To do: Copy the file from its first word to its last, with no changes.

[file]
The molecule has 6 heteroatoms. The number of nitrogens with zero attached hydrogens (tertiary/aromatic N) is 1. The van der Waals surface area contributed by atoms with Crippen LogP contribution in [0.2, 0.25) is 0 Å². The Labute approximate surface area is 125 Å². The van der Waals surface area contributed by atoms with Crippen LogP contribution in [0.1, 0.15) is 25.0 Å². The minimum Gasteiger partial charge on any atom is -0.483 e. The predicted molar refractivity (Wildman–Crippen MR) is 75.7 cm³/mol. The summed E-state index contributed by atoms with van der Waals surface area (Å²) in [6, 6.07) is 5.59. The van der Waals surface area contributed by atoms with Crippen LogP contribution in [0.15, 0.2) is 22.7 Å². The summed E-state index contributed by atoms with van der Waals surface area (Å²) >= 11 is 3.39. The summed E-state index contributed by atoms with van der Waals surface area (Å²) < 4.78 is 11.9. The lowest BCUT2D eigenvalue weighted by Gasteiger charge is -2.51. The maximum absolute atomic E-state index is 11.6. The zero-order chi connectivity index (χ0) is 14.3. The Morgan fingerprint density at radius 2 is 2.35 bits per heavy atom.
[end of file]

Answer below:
The molecule has 6 heteroatoms. The number of nitrogens with zero attached hydrogens (tertiary/aromatic N) is 1. The van der Waals surface area contributed by atoms with Crippen LogP contribution in [0.2, 0.25) is 0 Å². The Labute approximate surface area is 125 Å². The van der Waals surface area contributed by atoms with Crippen LogP contribution in [0.1, 0.15) is 25.0 Å². The minimum Gasteiger partial charge on any atom is -0.483 e. The predicted molar refractivity (Wildman–Crippen MR) is 75.7 cm³/mol. The summed E-state index contributed by atoms with van der Waals surface area (Å²) in [6, 6.07) is 5.59. The van der Waals surface area contributed by atoms with Crippen LogP contribution in [0.15, 0.2) is 22.7 Å². The summed E-state index contributed by atoms with van der Waals surface area (Å²) >= 11 is 3.39. The summed E-state index contributed by atoms with van der Waals surface area (Å²) < 4.78 is 11.9. The lowest BCUT2D eigenvalue weighted by Gasteiger charge is -2.51. The maximum absolute atomic E-state index is 11.6. The zero-order chi connectivity index (χ0) is 14.3. The Morgan fingerprint density at radius 2 is 2.35 bits per heavy atom.